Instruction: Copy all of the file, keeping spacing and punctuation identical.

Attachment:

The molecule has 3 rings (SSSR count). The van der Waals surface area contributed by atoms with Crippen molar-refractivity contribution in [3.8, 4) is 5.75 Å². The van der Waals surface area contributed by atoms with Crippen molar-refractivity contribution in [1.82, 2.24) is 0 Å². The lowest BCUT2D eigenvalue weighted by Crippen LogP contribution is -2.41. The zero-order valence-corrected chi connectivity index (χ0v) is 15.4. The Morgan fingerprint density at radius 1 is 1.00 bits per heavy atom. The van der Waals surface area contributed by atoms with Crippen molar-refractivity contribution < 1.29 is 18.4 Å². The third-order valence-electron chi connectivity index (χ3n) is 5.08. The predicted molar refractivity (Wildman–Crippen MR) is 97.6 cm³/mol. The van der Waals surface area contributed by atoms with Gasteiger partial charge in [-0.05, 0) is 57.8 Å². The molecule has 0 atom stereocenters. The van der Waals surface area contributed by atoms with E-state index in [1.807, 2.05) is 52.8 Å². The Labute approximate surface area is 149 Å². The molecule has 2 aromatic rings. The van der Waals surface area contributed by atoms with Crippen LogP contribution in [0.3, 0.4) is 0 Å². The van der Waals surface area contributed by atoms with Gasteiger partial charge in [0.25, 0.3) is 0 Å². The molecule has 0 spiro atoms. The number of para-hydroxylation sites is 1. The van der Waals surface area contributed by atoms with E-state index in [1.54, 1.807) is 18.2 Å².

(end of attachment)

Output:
The molecule has 3 rings (SSSR count). The van der Waals surface area contributed by atoms with Crippen molar-refractivity contribution in [3.8, 4) is 5.75 Å². The van der Waals surface area contributed by atoms with Crippen molar-refractivity contribution in [1.82, 2.24) is 0 Å². The lowest BCUT2D eigenvalue weighted by Crippen LogP contribution is -2.41. The zero-order valence-corrected chi connectivity index (χ0v) is 15.4. The Morgan fingerprint density at radius 1 is 1.00 bits per heavy atom. The van der Waals surface area contributed by atoms with Crippen molar-refractivity contribution < 1.29 is 18.4 Å². The third-order valence-electron chi connectivity index (χ3n) is 5.08. The predicted molar refractivity (Wildman–Crippen MR) is 97.6 cm³/mol. The van der Waals surface area contributed by atoms with Gasteiger partial charge in [-0.05, 0) is 57.8 Å². The molecule has 0 atom stereocenters. The van der Waals surface area contributed by atoms with E-state index in [1.807, 2.05) is 52.8 Å². The Labute approximate surface area is 149 Å². The molecule has 2 aromatic rings. The van der Waals surface area contributed by atoms with Crippen LogP contribution in [0.3, 0.4) is 0 Å². The van der Waals surface area contributed by atoms with Gasteiger partial charge in [0.25, 0.3) is 0 Å². The molecule has 0 spiro atoms. The number of para-hydroxylation sites is 1. The van der Waals surface area contributed by atoms with E-state index in [1.54, 1.807) is 18.2 Å².